Each week, here at Osaka.com, we bring you a selection of some of the top stories about Osaka making the local and national news here in Japan. Sometimes it’s serious, sometimes it’s funny, but it’s always direct to you, from Osaka.
Here’s a look at some of the stories hitting the headlines in Osaka this week.
Table of Contents
Assassination of Shinzo Abe Leaves Osaka Confused, Scared
Japan has, for the most part been spared the scourge of terrorism that threatens so many developed countries today. However, that all changed last Friday, when former Prime Minister Shinzo Abe was brutally gunned down in Nara. It represents the first political assassination in Japan for several decades. Reaction in Osaka was of shock, anger and confusion.
One resident said: “This is the kind of thing that happens in America, not here. Japan is a peaceful country.”
Another added: “Mr Abe was a good man, I can’t believe anyone would do this.”
Law enforcement detained his killer at the scene. Early reports indicate he held a personal grudge against Abe. It appears that the center of this grudge revolves around the Unification Church, a controversial Korean religious group. Abe’s family had ties to this group going all the way back to his grandfather, former Prime Minister Nobusuke Kishi. As recently as last year, Abe himself gave a speech to members of this church. However, neither he nor any of his family are thought to be members.
Assassination Suspect’s Grudge “Not Political”
The assassination suspect alleges that The Unification Church extorted money from his mother, causing severe financial pain to the family. Investigators also believe that the killer planned more than one assassination. He wanted to kill Unification Church officials as well.
However, Abe proved an easier and more immediate target, given his preference for giving speeches in wide open, public spaces. Sources believe that the assassination suspect also scouted out a site in Okayama where Abe gave a speech earlier in the week. Police are investigating these claims. They believe the killer acted alone. Investigators found several homemade weapons, similar to the crude, improvised shotgun used in the assassination, upon raiding his residence.
Assassination Overshadows Big Win for LDP and Allies in Osaka
The assassination of Shinzo Abe was, of course, the foremost story in Japanese media this week. However, there was also the small matter of the Upper House elections, held last Sunday. Coming just two days after Abe’s assassination, pundits were unsure what impact, if any, the killing would have on the vote. In the end, things went largely as expected. The LDP increased their seat numbers, the fragmented opposition crumbled.
It was also a breakout night for the Osaka-based Japan Innovation Party. They made gains in the upper house, announcing their entrance into national politics. The JIP’s presence in the upper house could also have huge implications for Japan’s constitutional future.
While they are not a formal coalition partner in the LDP/Komeito Government, their conservative outlook does align with the government in many areas. One key area of agreement is in revising article 9 of Japan’s constitution.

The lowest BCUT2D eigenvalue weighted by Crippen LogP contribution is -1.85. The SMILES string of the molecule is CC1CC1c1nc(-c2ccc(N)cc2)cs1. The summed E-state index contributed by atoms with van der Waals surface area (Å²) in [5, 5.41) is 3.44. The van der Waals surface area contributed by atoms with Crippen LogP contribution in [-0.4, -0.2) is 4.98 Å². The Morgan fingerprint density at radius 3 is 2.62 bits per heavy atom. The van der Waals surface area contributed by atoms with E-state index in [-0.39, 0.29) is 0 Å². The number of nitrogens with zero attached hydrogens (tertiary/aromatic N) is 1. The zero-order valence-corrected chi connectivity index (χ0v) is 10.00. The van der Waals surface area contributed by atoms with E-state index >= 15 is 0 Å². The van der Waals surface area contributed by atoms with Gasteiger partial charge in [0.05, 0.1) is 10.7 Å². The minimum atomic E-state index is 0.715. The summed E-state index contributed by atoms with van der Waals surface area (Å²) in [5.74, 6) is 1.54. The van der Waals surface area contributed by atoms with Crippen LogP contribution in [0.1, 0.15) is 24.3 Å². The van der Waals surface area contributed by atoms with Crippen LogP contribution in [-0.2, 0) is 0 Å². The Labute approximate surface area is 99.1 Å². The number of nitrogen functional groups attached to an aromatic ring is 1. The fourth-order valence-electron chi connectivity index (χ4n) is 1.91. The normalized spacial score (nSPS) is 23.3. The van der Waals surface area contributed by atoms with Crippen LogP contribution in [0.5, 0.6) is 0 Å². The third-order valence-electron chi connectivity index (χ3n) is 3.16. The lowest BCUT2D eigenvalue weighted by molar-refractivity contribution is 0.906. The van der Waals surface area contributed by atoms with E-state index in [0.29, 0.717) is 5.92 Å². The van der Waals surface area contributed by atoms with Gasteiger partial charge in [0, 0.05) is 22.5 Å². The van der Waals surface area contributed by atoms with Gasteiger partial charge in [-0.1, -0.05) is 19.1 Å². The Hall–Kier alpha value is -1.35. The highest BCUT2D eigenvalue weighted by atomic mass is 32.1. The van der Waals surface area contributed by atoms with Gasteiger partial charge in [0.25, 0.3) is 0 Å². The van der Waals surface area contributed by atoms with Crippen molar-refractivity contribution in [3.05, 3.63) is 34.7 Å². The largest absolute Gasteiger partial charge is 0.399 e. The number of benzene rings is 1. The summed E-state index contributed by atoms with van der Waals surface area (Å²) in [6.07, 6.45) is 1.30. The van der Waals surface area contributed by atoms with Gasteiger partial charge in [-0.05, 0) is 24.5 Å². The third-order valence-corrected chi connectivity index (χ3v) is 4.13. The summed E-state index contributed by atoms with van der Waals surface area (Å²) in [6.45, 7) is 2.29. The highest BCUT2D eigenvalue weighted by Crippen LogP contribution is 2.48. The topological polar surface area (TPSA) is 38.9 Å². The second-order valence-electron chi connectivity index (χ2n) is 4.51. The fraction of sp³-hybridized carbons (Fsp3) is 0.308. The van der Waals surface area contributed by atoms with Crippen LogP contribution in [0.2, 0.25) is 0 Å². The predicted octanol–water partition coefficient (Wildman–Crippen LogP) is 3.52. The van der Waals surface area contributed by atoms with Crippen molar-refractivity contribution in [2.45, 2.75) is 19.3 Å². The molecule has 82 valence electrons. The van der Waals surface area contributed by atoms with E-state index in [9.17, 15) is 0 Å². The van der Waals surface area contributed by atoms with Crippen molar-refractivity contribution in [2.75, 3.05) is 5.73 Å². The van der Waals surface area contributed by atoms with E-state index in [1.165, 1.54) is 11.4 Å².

Constitutional Amendment Now a Real Possibility
Article 9 forbids Japan from having its own military. Instead the country has a Self Defense Force, supplemented by a large US military presence across Japan. Ironically, right up until his assassination Shinzo Abe continued to press for the amendment of article 9. With the emergence of the JIP and other conservative factions in the Upper House aligning with the LDP, they now have the two-thirds majority necessary in both houses of parliament to table a constitutional amendment.
However, even if a bill passes both houses, the amendment would still need to pass a public vote. Russia’s recent aggression in Ukraine, and China’s increasingly assertive attitude towards Taiwan may have softened the public’s resistance to scrapping article 9. Despite this, it is by no means guaranteed that an amendment would pass.
Maintaining a somber tone after his party’s big win, current Prime Minister Fumio Kishida remained non-commital on the issue. He said: “We are in a position now where we can begin serious discussions about our constitutional future. We will have to see where those discussions lead”.
Two of Japan’s most prominent sportswomen announced a team-up this week.
Japanese Soccer international midfielder Fuka Nagano announced she will join North Carolina Courage. The US National Women’s Soccer League are owned, in part, by Tennis star Naomi Osaka. It is thought that Osaka herself was instrumental in persuading Nagano to join the club.
At just 23 years old, Nagano has already played in Korea, Japan and now the US. She is one of Japan’s most promising prospects, as the national team lines up another shot at the Women’s World Cup next summer.
Naomi Osaka has struggled to find form on the tennis court since last year’s Olympics. Despite this, Courage is just one of a series of investments she has amassed away from Tennis in recent times. While we hope Osaka will return to the top of the tennis world in due course, planning for her future away from the courts appears a shrewd move.
That’s all for now but be sure to check back again same time next week for another round of This Week in Osaka!